Ideally, the patient has decided for himself and the family is on the same page with the patient. But this is a taboo topic here. We rarely have patients talking to their kids and saying, ‘Hey if this happens, I think it’s only right that you let me go.’ It’s not within our culture to talk about that. These are the challenges.
The irony is that advance directives are also for the benefit of the family. I’m curious whether there are specific things that are unique to our Asian culture when it comes to care-giving with our notions of filial piety, which is a very important value to us.
Dr Rishi: I don’t think it’s fair to say it’s Asian values and that’s why we are going to give our parents more. I’ve been hammered for saying this. In the western world they’ve got their own rationale, how they approach things. It’s not due to a lack of love. The system works differently. The social support allows them to do what they are doing now. The social support system here doesn’t allow you to engage an institution or a home close-by to the hospital where dad or mom were admitted. And here we have a stigma concerning nursing homes. But it’s not necessarily true; some of them are run very well. But the perception that a lot of people have is that if I send my folks to a nursing home, I’m letting them down. Sometimes you’re doing them a service because they are allowed to engage with people, activities are being done, health issues are being attended to faster. Maybe we are in denial because we feel that we have to just hold on to this value system where I care for you like you care for me but you may be giving less than what the home can provide. We have to be more open about this.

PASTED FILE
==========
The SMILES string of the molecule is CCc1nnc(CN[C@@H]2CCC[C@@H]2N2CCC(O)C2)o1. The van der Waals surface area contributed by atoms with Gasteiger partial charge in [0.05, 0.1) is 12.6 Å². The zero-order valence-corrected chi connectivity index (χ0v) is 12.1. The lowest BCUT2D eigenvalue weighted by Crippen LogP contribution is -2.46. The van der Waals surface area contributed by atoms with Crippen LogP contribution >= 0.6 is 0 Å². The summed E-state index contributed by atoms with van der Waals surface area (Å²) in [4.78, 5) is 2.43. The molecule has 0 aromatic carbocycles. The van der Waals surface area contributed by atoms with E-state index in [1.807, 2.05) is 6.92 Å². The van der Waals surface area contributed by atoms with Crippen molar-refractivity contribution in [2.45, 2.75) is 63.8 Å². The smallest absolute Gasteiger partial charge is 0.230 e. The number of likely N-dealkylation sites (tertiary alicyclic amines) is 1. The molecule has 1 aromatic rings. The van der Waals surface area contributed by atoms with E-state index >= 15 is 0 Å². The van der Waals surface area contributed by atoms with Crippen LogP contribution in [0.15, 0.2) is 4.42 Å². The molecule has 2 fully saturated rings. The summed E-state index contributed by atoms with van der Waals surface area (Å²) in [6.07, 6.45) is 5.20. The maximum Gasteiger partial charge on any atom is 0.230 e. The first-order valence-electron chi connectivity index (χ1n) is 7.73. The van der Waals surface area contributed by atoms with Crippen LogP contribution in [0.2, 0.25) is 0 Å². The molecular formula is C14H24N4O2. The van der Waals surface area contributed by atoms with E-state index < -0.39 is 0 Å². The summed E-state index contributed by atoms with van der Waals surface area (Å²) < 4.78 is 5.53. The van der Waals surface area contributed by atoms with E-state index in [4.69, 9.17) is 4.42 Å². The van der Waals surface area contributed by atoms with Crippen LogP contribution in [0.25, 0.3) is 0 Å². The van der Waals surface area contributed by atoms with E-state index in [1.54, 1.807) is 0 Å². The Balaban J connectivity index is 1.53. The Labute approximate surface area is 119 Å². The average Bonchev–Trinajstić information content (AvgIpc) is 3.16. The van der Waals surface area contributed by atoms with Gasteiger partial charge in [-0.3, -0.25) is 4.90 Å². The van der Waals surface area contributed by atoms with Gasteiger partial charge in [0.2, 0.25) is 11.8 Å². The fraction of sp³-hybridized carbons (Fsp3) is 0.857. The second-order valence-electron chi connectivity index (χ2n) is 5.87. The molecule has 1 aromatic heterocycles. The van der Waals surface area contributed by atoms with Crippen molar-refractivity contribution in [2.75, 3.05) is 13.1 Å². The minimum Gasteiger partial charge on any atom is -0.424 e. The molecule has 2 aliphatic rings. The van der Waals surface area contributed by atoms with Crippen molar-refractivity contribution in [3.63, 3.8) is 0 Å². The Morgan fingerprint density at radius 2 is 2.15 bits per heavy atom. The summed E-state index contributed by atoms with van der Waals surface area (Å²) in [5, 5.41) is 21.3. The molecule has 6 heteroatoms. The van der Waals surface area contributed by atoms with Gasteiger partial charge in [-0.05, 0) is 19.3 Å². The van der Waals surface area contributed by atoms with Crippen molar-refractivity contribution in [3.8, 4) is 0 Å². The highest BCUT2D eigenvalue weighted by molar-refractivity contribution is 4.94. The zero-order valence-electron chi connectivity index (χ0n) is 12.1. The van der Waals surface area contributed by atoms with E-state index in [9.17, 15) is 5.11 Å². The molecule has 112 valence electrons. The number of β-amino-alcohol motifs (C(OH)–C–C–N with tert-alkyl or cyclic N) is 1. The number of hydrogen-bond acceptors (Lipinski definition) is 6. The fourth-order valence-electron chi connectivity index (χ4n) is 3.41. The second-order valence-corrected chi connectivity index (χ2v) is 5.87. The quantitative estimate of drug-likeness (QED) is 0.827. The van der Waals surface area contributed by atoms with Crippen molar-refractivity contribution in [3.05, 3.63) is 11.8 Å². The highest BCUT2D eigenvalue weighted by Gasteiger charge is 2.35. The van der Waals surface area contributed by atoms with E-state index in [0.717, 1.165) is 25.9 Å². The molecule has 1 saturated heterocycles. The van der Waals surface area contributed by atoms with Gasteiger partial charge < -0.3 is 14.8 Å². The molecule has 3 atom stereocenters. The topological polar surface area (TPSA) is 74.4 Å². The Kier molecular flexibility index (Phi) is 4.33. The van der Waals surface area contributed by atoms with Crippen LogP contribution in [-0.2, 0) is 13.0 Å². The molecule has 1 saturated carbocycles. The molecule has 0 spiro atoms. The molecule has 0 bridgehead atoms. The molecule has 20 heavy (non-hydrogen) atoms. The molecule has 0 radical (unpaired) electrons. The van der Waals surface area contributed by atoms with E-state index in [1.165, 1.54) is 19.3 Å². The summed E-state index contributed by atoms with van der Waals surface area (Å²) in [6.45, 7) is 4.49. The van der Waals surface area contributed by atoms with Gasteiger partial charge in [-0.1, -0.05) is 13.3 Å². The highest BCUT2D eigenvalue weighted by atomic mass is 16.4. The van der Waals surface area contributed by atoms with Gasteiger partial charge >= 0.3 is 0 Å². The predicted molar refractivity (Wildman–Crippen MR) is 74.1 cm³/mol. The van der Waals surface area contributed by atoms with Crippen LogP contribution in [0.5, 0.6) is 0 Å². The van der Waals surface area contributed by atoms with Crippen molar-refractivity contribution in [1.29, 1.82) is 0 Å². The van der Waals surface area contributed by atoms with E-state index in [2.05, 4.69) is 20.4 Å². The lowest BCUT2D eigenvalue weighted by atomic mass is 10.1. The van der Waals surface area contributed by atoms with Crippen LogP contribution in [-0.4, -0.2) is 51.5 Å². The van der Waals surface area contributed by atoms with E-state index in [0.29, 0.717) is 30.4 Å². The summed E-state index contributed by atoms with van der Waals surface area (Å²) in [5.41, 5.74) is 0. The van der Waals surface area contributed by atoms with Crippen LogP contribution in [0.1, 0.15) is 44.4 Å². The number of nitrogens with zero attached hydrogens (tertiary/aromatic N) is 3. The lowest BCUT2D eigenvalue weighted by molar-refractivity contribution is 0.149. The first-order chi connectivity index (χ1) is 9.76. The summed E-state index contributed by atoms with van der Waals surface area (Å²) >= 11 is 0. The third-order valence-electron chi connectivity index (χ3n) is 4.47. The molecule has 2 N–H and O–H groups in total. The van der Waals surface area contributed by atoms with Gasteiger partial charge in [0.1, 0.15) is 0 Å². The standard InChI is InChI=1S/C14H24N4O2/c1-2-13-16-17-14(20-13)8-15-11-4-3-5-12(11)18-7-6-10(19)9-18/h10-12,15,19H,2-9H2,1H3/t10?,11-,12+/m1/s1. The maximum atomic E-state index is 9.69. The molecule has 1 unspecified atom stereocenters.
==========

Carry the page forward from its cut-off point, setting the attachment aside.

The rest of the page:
In the book there is a focus on the language we use when we talk to old people in general, people with dementia, things like not calling everyone ‘my dear’ but instead using their names, and not referring to putting someone in a home as if that person were no longer a person but an object. I’m curious, doctor, how important is language when you are talking to patients?
Dr Rishi: I don’t think this is just a medical issue; it’s an issue that encompasses all facets of life. If your neighbour was Mr Nathan, it should always be Mr Nathan even if he has now become less of what he was before — we honour what he was before by still calling him Mr Nathan. That’s the human element to medical care. He may not be able to express his thoughts in the most rational fashion but he was somebody and he still is somebody. It’s also like dealing with children in school. Just because they express something which is not typical, it’s not fair that we label it as different. That’s why I say this is not just a pure medical thing; it’s across the board. You respect each other’s presence — don’t rob someone of their identity just because they are going through some trouble. The whole idea of dementia care is until the last day he is with us, everything should be done to preserve his dignity.
What Dementia Teaches Us About Love is available in-store at RM98.90.